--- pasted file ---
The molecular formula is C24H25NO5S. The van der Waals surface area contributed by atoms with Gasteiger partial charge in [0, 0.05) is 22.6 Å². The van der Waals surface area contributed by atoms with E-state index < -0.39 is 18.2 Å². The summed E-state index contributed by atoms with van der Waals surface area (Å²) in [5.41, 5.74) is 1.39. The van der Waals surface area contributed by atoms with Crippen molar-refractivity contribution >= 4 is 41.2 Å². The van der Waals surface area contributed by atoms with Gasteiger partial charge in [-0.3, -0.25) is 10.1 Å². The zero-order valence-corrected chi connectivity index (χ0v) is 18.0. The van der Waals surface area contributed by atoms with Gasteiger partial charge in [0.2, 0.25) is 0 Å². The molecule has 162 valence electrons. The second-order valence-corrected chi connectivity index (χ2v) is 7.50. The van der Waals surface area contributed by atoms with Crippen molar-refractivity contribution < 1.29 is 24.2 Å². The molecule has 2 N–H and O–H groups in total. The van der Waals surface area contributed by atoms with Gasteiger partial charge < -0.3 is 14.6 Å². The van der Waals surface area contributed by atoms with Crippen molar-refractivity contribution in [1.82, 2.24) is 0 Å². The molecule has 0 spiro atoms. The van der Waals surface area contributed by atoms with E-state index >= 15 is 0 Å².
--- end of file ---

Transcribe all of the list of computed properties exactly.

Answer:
The molecular formula is C24H25NO5S. The van der Waals surface area contributed by atoms with Gasteiger partial charge in [0, 0.05) is 22.6 Å². The van der Waals surface area contributed by atoms with E-state index < -0.39 is 18.2 Å². The summed E-state index contributed by atoms with van der Waals surface area (Å²) in [5.41, 5.74) is 1.39. The van der Waals surface area contributed by atoms with Crippen molar-refractivity contribution >= 4 is 41.2 Å². The van der Waals surface area contributed by atoms with Gasteiger partial charge in [-0.3, -0.25) is 10.1 Å². The zero-order valence-corrected chi connectivity index (χ0v) is 18.0. The van der Waals surface area contributed by atoms with Gasteiger partial charge in [0.2, 0.25) is 0 Å². The molecule has 162 valence electrons. The second-order valence-corrected chi connectivity index (χ2v) is 7.50. The van der Waals surface area contributed by atoms with Crippen molar-refractivity contribution < 1.29 is 24.2 Å². The molecule has 2 N–H and O–H groups in total. The van der Waals surface area contributed by atoms with Gasteiger partial charge < -0.3 is 14.6 Å². The van der Waals surface area contributed by atoms with Crippen molar-refractivity contribution in [1.82, 2.24) is 0 Å². The molecule has 0 spiro atoms. The van der Waals surface area contributed by atoms with E-state index >= 15 is 0 Å².